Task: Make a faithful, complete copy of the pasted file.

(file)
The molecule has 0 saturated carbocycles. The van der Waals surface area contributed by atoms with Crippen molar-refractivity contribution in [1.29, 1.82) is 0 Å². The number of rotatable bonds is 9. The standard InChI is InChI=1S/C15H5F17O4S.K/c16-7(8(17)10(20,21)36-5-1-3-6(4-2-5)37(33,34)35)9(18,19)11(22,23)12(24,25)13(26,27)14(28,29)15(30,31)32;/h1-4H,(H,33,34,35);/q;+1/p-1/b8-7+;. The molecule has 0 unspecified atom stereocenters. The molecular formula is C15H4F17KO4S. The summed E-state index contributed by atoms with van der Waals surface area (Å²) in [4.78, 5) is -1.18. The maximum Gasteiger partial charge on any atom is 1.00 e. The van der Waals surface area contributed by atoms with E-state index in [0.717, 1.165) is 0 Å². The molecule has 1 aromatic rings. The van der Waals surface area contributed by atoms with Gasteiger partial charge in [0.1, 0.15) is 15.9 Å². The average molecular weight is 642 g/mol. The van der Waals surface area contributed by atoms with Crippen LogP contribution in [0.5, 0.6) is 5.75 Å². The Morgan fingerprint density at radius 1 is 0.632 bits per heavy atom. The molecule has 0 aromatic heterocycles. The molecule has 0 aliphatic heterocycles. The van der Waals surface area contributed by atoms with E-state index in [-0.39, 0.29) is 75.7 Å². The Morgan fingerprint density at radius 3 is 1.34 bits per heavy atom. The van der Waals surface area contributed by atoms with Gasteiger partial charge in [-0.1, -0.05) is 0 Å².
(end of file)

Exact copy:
The molecule has 0 saturated carbocycles. The van der Waals surface area contributed by atoms with Crippen molar-refractivity contribution in [1.29, 1.82) is 0 Å². The number of rotatable bonds is 9. The standard InChI is InChI=1S/C15H5F17O4S.K/c16-7(8(17)10(20,21)36-5-1-3-6(4-2-5)37(33,34)35)9(18,19)11(22,23)12(24,25)13(26,27)14(28,29)15(30,31)32;/h1-4H,(H,33,34,35);/q;+1/p-1/b8-7+;. The molecule has 0 unspecified atom stereocenters. The molecular formula is C15H4F17KO4S. The summed E-state index contributed by atoms with van der Waals surface area (Å²) in [4.78, 5) is -1.18. The maximum Gasteiger partial charge on any atom is 1.00 e. The van der Waals surface area contributed by atoms with E-state index in [0.717, 1.165) is 0 Å². The molecule has 1 aromatic rings. The van der Waals surface area contributed by atoms with Gasteiger partial charge in [0.1, 0.15) is 15.9 Å². The average molecular weight is 642 g/mol. The van der Waals surface area contributed by atoms with Crippen LogP contribution in [0.5, 0.6) is 5.75 Å². The Morgan fingerprint density at radius 1 is 0.632 bits per heavy atom. The molecule has 0 aromatic heterocycles. The molecule has 0 aliphatic heterocycles. The van der Waals surface area contributed by atoms with E-state index in [-0.39, 0.29) is 75.7 Å². The Morgan fingerprint density at radius 3 is 1.34 bits per heavy atom. The van der Waals surface area contributed by atoms with Gasteiger partial charge in [-0.1, -0.05) is 0 Å².